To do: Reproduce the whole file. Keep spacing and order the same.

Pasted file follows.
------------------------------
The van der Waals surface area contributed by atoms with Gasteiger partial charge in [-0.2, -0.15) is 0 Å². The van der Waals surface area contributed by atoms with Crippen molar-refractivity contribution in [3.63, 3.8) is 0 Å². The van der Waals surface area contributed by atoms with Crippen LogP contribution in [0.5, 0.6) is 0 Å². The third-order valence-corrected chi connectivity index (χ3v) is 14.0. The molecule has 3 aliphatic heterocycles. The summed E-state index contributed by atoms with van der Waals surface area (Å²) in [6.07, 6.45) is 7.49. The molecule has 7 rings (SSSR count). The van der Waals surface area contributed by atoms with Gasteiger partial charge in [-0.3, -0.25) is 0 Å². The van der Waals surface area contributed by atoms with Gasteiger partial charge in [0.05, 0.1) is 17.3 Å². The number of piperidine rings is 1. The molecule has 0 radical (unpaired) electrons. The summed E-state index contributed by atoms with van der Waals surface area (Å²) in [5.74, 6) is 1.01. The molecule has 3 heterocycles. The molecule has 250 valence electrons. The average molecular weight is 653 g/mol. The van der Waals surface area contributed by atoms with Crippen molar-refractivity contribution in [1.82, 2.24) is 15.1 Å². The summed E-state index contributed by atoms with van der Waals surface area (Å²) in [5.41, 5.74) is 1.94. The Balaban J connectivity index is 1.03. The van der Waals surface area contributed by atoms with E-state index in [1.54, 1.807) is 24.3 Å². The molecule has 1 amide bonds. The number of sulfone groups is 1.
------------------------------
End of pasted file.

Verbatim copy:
The van der Waals surface area contributed by atoms with Gasteiger partial charge in [-0.2, -0.15) is 0 Å². The van der Waals surface area contributed by atoms with Crippen molar-refractivity contribution in [3.63, 3.8) is 0 Å². The van der Waals surface area contributed by atoms with Crippen LogP contribution in [0.5, 0.6) is 0 Å². The third-order valence-corrected chi connectivity index (χ3v) is 14.0. The molecule has 3 aliphatic heterocycles. The summed E-state index contributed by atoms with van der Waals surface area (Å²) in [6.07, 6.45) is 7.49. The molecule has 7 rings (SSSR count). The van der Waals surface area contributed by atoms with Gasteiger partial charge in [-0.3, -0.25) is 0 Å². The van der Waals surface area contributed by atoms with Gasteiger partial charge in [0.05, 0.1) is 17.3 Å². The number of piperidine rings is 1. The molecule has 0 radical (unpaired) electrons. The summed E-state index contributed by atoms with van der Waals surface area (Å²) in [5.74, 6) is 1.01. The molecule has 3 heterocycles. The molecule has 250 valence electrons. The average molecular weight is 653 g/mol. The van der Waals surface area contributed by atoms with Crippen molar-refractivity contribution in [1.82, 2.24) is 15.1 Å². The summed E-state index contributed by atoms with van der Waals surface area (Å²) in [5.41, 5.74) is 1.94. The Balaban J connectivity index is 1.03. The van der Waals surface area contributed by atoms with E-state index in [1.54, 1.807) is 24.3 Å². The molecule has 1 amide bonds. The number of sulfone groups is 1.